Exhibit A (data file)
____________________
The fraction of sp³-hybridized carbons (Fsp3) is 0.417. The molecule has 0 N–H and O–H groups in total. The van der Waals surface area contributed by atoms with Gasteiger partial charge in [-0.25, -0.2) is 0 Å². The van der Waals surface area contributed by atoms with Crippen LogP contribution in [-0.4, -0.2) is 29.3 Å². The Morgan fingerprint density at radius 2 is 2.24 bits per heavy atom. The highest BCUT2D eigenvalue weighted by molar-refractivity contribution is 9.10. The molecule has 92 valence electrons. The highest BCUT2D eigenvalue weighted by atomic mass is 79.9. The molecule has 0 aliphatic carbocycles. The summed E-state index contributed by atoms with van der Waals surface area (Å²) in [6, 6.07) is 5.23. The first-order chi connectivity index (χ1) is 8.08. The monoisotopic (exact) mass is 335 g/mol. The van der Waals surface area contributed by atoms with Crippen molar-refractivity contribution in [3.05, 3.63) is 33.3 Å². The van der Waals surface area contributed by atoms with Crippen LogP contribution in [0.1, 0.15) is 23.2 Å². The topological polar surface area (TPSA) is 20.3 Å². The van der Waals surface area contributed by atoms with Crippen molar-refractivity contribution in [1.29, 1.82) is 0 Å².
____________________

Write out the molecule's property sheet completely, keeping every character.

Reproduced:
The fraction of sp³-hybridized carbons (Fsp3) is 0.417. The molecule has 0 N–H and O–H groups in total. The van der Waals surface area contributed by atoms with Gasteiger partial charge in [-0.25, -0.2) is 0 Å². The van der Waals surface area contributed by atoms with Crippen LogP contribution in [-0.4, -0.2) is 29.3 Å². The Morgan fingerprint density at radius 2 is 2.24 bits per heavy atom. The highest BCUT2D eigenvalue weighted by molar-refractivity contribution is 9.10. The molecule has 92 valence electrons. The highest BCUT2D eigenvalue weighted by atomic mass is 79.9. The molecule has 0 aliphatic carbocycles. The summed E-state index contributed by atoms with van der Waals surface area (Å²) in [6, 6.07) is 5.23. The first-order chi connectivity index (χ1) is 8.08. The monoisotopic (exact) mass is 335 g/mol. The van der Waals surface area contributed by atoms with Crippen molar-refractivity contribution in [3.05, 3.63) is 33.3 Å². The van der Waals surface area contributed by atoms with Crippen LogP contribution in [0.1, 0.15) is 23.2 Å². The topological polar surface area (TPSA) is 20.3 Å². The van der Waals surface area contributed by atoms with Crippen molar-refractivity contribution in [1.29, 1.82) is 0 Å².